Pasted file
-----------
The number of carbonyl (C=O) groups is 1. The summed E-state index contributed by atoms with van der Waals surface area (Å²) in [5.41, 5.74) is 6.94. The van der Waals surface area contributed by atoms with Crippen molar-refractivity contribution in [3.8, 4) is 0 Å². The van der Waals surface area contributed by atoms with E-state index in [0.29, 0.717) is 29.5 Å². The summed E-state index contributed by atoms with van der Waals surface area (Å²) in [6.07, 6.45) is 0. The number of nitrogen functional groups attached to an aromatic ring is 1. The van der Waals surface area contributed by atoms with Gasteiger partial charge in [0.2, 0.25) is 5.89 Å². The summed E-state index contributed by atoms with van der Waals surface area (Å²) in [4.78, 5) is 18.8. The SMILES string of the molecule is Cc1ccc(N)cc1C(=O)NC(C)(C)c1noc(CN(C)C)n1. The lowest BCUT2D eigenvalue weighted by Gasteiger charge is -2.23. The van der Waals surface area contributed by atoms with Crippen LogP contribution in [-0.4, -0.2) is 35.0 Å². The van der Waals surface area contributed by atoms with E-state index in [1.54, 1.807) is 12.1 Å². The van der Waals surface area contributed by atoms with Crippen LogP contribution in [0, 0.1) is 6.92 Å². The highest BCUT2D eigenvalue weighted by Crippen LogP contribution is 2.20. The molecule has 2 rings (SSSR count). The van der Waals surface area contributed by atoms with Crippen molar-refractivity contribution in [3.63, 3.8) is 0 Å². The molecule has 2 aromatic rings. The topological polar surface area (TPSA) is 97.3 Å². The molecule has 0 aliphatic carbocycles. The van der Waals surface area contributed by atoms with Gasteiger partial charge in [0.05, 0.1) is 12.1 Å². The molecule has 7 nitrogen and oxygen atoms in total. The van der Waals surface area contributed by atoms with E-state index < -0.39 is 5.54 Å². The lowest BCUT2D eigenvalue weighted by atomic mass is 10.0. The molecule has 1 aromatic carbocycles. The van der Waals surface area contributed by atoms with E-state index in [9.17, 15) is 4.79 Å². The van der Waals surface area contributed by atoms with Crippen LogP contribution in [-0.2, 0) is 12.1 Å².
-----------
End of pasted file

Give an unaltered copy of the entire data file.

The number of carbonyl (C=O) groups is 1. The summed E-state index contributed by atoms with van der Waals surface area (Å²) in [5.41, 5.74) is 6.94. The van der Waals surface area contributed by atoms with Crippen molar-refractivity contribution in [3.8, 4) is 0 Å². The van der Waals surface area contributed by atoms with E-state index in [0.29, 0.717) is 29.5 Å². The summed E-state index contributed by atoms with van der Waals surface area (Å²) in [6.07, 6.45) is 0. The number of nitrogen functional groups attached to an aromatic ring is 1. The van der Waals surface area contributed by atoms with Gasteiger partial charge in [0.2, 0.25) is 5.89 Å². The summed E-state index contributed by atoms with van der Waals surface area (Å²) in [4.78, 5) is 18.8. The SMILES string of the molecule is Cc1ccc(N)cc1C(=O)NC(C)(C)c1noc(CN(C)C)n1. The lowest BCUT2D eigenvalue weighted by Gasteiger charge is -2.23. The van der Waals surface area contributed by atoms with Crippen LogP contribution in [-0.4, -0.2) is 35.0 Å². The van der Waals surface area contributed by atoms with E-state index in [1.54, 1.807) is 12.1 Å². The van der Waals surface area contributed by atoms with Crippen LogP contribution in [0, 0.1) is 6.92 Å². The highest BCUT2D eigenvalue weighted by Crippen LogP contribution is 2.20. The molecule has 2 rings (SSSR count). The van der Waals surface area contributed by atoms with Crippen molar-refractivity contribution in [3.63, 3.8) is 0 Å². The molecule has 2 aromatic rings. The topological polar surface area (TPSA) is 97.3 Å². The molecule has 0 aliphatic carbocycles. The van der Waals surface area contributed by atoms with Gasteiger partial charge in [0.05, 0.1) is 12.1 Å². The molecule has 7 nitrogen and oxygen atoms in total. The van der Waals surface area contributed by atoms with E-state index < -0.39 is 5.54 Å². The lowest BCUT2D eigenvalue weighted by atomic mass is 10.0. The molecule has 1 aromatic carbocycles. The van der Waals surface area contributed by atoms with E-state index in [9.17, 15) is 4.79 Å². The van der Waals surface area contributed by atoms with Crippen LogP contribution in [-0.2, 0) is 12.1 Å².